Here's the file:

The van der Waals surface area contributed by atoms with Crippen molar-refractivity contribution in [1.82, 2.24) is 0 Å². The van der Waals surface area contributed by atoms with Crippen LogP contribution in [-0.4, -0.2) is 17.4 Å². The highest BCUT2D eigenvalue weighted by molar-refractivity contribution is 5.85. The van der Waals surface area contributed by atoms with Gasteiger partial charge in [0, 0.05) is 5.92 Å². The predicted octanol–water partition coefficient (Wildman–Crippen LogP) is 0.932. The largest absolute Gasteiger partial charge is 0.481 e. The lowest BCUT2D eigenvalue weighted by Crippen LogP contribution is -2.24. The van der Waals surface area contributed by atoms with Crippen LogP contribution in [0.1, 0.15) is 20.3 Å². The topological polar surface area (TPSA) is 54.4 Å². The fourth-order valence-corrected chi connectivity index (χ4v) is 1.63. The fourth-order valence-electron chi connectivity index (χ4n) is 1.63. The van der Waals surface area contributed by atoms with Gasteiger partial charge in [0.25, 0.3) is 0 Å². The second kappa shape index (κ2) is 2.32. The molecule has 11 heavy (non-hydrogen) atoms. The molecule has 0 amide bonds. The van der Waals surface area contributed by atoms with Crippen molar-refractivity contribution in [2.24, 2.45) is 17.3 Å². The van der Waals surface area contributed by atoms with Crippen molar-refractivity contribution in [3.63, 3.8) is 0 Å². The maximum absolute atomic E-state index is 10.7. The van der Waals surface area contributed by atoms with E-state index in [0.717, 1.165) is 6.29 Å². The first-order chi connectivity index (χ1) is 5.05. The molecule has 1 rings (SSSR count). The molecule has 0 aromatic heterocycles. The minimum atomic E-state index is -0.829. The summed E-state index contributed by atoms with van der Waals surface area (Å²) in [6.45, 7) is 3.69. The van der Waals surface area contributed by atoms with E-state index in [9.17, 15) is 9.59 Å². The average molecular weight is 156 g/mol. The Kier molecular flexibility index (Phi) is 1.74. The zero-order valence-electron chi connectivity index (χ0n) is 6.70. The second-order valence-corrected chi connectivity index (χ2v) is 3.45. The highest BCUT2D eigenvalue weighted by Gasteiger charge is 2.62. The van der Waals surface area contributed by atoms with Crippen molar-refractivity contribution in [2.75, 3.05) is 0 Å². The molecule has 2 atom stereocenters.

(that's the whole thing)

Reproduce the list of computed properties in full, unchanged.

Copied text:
The van der Waals surface area contributed by atoms with Crippen molar-refractivity contribution in [1.82, 2.24) is 0 Å². The van der Waals surface area contributed by atoms with Crippen LogP contribution in [-0.4, -0.2) is 17.4 Å². The highest BCUT2D eigenvalue weighted by molar-refractivity contribution is 5.85. The van der Waals surface area contributed by atoms with Gasteiger partial charge in [0, 0.05) is 5.92 Å². The predicted octanol–water partition coefficient (Wildman–Crippen LogP) is 0.932. The largest absolute Gasteiger partial charge is 0.481 e. The lowest BCUT2D eigenvalue weighted by Crippen LogP contribution is -2.24. The van der Waals surface area contributed by atoms with Crippen LogP contribution in [0.1, 0.15) is 20.3 Å². The topological polar surface area (TPSA) is 54.4 Å². The fourth-order valence-corrected chi connectivity index (χ4v) is 1.63. The fourth-order valence-electron chi connectivity index (χ4n) is 1.63. The van der Waals surface area contributed by atoms with Gasteiger partial charge in [0.25, 0.3) is 0 Å². The second kappa shape index (κ2) is 2.32. The molecule has 11 heavy (non-hydrogen) atoms. The molecule has 0 amide bonds. The van der Waals surface area contributed by atoms with Crippen molar-refractivity contribution in [2.24, 2.45) is 17.3 Å². The van der Waals surface area contributed by atoms with Crippen molar-refractivity contribution in [3.63, 3.8) is 0 Å². The maximum absolute atomic E-state index is 10.7. The van der Waals surface area contributed by atoms with E-state index in [0.717, 1.165) is 6.29 Å². The first-order chi connectivity index (χ1) is 5.05. The molecule has 1 rings (SSSR count). The molecule has 0 aromatic heterocycles. The minimum atomic E-state index is -0.829. The summed E-state index contributed by atoms with van der Waals surface area (Å²) in [6.45, 7) is 3.69. The van der Waals surface area contributed by atoms with E-state index in [9.17, 15) is 9.59 Å². The average molecular weight is 156 g/mol. The Kier molecular flexibility index (Phi) is 1.74. The zero-order valence-electron chi connectivity index (χ0n) is 6.70. The second-order valence-corrected chi connectivity index (χ2v) is 3.45. The highest BCUT2D eigenvalue weighted by Gasteiger charge is 2.62. The van der Waals surface area contributed by atoms with Crippen molar-refractivity contribution in [2.75, 3.05) is 0 Å². The molecule has 2 atom stereocenters.